I just completed my first triathlon the other weekend. I’m not trying to brag. I’m actually bragging. Successfully. Almost as successfully as I finished a triathlon the other weekend. Which I did. Did I mention that?
I guess I should clarify this was a “sprint” triathlon. Otherwise known in professional triathlon circles as “seriously, stop calling that a triathlon.” But still. I swam (600 meters), biked (20K) and ran (5K). I did not do all these things particularly well or fast, but I did all three things and that is the definition of “tri.” (“Athlon” is Latin for “insisting on using the metric system in the United States.”)
I have been a casual jogger for most of my adult life. But I have never been too big into organized racing events. It’s one thing to walk out your front door and start running. It’s quite another to pay to register, sit in traffic, look for a parking space, get stabbed with safety pins while putting on your number and then run. It normally just didn’t seem worth the effort. Until I had kids. Then getting the chance to spend a morning at a park getting stabbed with safety pins was a welcome reprieve.
I also found 5Ks a great way to explore the city when we first moved to Pittsburgh. So I started seeking them out. It turns out 5Ks aren’t hard to find. Apparently people who don’t normally give to charity will happily pay to run 3.1 miles for charity. I’m guessing because there is usually a cookie at the end. Also, you can’t eat a huge pasta dinner before writing out a check and call it “carbo loading.” (It’s quite possible I gain weight doing 5Ks.)
Then, in much the same way the one ear-piercing I got in high school turned into five by college, a few 5Ks eventually led to the sprint triathlon.
What worried me most leading up the triathlon was the biking segment. Which is unfortunate given that is the bulk of the race. I am not a biker. I am a man who occasionally takes his “hybrid cruiser” bike to the trails and tows his kids behind him in a trailer while they scream at each other, “Stop touching me!” This is its own kind of endurance event, but I don’t see Komen’s “drag-your-kids-around-in-a-toddler-cage-match for a cure” catching on anytime soon.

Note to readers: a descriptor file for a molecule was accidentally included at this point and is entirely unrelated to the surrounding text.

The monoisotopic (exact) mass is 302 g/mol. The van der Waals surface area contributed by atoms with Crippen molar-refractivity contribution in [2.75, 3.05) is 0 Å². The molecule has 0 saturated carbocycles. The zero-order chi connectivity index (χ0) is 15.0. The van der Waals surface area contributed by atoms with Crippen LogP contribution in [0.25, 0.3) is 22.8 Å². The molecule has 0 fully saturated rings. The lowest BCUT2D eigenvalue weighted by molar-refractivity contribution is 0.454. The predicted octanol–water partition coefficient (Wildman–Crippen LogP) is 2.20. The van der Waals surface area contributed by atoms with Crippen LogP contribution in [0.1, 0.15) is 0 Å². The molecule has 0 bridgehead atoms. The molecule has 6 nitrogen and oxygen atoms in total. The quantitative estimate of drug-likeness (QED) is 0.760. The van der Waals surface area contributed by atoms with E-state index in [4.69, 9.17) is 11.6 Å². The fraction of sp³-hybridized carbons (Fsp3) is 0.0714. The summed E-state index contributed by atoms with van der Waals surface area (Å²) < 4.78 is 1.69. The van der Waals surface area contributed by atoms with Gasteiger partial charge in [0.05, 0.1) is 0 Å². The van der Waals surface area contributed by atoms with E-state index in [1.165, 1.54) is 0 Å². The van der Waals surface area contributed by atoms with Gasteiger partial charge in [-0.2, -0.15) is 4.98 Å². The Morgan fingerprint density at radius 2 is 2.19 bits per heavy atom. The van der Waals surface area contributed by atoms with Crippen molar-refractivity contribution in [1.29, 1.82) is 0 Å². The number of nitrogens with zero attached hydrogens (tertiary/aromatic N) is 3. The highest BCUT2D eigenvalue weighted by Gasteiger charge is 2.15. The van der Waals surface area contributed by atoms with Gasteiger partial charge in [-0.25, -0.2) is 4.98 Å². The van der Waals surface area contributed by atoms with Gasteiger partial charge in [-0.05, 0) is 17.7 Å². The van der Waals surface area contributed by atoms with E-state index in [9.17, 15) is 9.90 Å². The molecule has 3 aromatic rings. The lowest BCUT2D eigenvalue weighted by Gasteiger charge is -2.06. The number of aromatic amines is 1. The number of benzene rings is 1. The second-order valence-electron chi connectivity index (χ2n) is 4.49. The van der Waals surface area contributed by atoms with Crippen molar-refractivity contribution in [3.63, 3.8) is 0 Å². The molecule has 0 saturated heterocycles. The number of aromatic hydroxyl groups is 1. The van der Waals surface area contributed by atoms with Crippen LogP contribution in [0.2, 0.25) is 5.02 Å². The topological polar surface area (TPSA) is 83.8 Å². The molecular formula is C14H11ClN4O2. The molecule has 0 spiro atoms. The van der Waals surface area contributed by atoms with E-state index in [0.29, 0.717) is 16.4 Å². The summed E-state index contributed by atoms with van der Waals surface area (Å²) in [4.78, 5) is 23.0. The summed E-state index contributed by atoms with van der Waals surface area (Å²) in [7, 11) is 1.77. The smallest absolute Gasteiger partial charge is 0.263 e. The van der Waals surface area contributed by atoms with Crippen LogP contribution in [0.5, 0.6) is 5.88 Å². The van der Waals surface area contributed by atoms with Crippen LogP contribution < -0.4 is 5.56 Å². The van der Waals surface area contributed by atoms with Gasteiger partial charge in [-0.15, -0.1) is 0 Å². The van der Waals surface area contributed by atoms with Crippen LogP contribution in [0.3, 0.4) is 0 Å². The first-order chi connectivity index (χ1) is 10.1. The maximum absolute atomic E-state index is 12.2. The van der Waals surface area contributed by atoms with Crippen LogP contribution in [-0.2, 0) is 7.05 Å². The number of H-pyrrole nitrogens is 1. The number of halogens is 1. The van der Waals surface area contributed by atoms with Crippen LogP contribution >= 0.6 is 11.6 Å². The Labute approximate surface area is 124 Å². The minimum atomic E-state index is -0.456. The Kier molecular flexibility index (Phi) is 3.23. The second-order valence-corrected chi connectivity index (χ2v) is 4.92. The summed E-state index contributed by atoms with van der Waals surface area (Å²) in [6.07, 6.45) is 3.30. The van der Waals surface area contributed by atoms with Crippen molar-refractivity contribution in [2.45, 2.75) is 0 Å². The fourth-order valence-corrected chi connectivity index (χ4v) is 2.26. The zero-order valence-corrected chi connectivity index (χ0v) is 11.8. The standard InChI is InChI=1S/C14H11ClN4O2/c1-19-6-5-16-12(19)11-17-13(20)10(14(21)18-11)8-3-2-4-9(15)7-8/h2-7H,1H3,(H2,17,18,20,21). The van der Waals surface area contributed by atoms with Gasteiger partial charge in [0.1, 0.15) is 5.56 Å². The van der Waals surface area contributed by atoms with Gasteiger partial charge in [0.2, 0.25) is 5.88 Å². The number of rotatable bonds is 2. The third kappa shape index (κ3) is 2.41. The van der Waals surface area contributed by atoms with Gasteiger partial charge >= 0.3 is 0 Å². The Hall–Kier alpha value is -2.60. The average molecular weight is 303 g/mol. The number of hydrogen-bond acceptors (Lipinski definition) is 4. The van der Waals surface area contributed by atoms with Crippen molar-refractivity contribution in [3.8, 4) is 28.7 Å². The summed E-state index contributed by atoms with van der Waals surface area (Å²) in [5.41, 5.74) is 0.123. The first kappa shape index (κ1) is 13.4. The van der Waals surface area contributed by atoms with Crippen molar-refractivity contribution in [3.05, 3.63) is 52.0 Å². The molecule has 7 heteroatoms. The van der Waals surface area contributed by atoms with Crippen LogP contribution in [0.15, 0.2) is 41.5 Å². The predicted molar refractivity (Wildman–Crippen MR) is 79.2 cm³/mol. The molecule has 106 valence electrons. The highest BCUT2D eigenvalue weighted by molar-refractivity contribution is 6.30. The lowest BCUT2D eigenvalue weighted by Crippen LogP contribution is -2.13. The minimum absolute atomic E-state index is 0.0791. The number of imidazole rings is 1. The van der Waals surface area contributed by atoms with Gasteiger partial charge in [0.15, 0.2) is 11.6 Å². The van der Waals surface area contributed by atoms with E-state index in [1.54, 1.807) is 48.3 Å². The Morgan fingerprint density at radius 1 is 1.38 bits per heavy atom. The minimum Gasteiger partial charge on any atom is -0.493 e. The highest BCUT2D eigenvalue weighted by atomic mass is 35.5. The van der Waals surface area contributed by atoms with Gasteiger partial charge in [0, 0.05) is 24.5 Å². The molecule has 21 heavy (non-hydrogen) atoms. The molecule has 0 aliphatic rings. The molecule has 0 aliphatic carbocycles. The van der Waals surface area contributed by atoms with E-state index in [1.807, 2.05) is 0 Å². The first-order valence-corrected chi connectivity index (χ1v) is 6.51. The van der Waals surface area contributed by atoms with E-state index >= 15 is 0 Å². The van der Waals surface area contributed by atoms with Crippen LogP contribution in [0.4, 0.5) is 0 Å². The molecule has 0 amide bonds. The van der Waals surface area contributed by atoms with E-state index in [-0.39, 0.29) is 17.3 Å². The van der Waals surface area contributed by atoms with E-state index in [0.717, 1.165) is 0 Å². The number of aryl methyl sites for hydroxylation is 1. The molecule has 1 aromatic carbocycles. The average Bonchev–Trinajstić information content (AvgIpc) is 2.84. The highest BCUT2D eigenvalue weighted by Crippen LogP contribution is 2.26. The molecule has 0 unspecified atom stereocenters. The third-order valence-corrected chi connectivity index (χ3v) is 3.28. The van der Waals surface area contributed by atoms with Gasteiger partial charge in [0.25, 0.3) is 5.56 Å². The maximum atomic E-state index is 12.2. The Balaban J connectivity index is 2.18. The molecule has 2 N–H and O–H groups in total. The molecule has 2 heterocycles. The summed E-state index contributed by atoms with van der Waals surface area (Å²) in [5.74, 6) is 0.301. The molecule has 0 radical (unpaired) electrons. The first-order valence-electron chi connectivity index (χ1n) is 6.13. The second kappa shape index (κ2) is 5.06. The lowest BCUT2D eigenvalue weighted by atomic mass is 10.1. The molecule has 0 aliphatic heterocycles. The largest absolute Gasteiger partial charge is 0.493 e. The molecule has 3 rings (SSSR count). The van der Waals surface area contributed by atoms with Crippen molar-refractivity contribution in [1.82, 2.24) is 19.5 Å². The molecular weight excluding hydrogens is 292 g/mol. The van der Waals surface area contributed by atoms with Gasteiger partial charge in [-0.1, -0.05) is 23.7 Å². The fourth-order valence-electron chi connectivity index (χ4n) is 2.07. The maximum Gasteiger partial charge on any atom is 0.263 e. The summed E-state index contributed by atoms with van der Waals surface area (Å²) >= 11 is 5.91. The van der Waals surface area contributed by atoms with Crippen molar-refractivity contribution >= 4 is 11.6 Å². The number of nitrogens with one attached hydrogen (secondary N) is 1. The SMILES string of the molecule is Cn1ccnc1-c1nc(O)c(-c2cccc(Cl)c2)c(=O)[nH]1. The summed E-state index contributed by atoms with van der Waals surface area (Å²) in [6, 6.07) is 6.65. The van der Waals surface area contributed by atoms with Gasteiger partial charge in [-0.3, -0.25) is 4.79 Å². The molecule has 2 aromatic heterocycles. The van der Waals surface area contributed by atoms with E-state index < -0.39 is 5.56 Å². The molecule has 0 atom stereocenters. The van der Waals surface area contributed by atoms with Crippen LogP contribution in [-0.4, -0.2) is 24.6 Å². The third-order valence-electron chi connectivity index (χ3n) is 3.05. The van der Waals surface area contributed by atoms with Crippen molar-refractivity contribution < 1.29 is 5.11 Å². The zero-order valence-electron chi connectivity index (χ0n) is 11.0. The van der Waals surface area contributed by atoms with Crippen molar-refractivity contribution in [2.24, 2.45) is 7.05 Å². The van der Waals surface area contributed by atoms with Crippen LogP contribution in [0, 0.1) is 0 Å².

Given the importance of biking in a triathlon, most triathletes have real bikes with grown-up handlebars that curve down. Biking is like reverse evolution as far as being upright is concerned. I may as well have put my energy goo and Gatorade in a little flower basket on the front of my bike and flown my race number from a flag coming out of my banana seat. “Ding, Ding, triathlete coming.”
So I was shocked when the biking portion was not even my slowest time in the race. They break down your times for each event, as well as your transition time between events, to let you know where you ranked. Very thoughtful. My worst ranking in the entire race was in the transition between swimming and biking where I simply had to rack my bike and put on shoes and a shirt. I came in 423 out of 487 in this grueling event. Even accounting for the awkwardness of racking a bike with a banana seat and kickstand, there is no excuse. I might as well have taken a quick shvitz in the steam room.
My favorite portion of the race? The water stations. There is a thrill only available in organized races: grabbing a cup of water from a cheering stranger, chugging it with wanton disregard for how much actually makes it into your mouth and then recklessly tossing it aside when you’re done. Littering for sport. I never get the chance to do anything with such machismo anywhere else in my life.
And given what awaited me when I came home from the race, a little taste of machismo was a welcome friend. The triathlon happened to fall on the same day we had decided to potty train our kids with a “potty party.” The term alone can almost make your balls retract. TB and TG were spending the weekend getting standing ovations *and* candy every time they went to the bathroom. What do I need to do to get some accolades around this house? A triathlon? Well, it was worth a shot.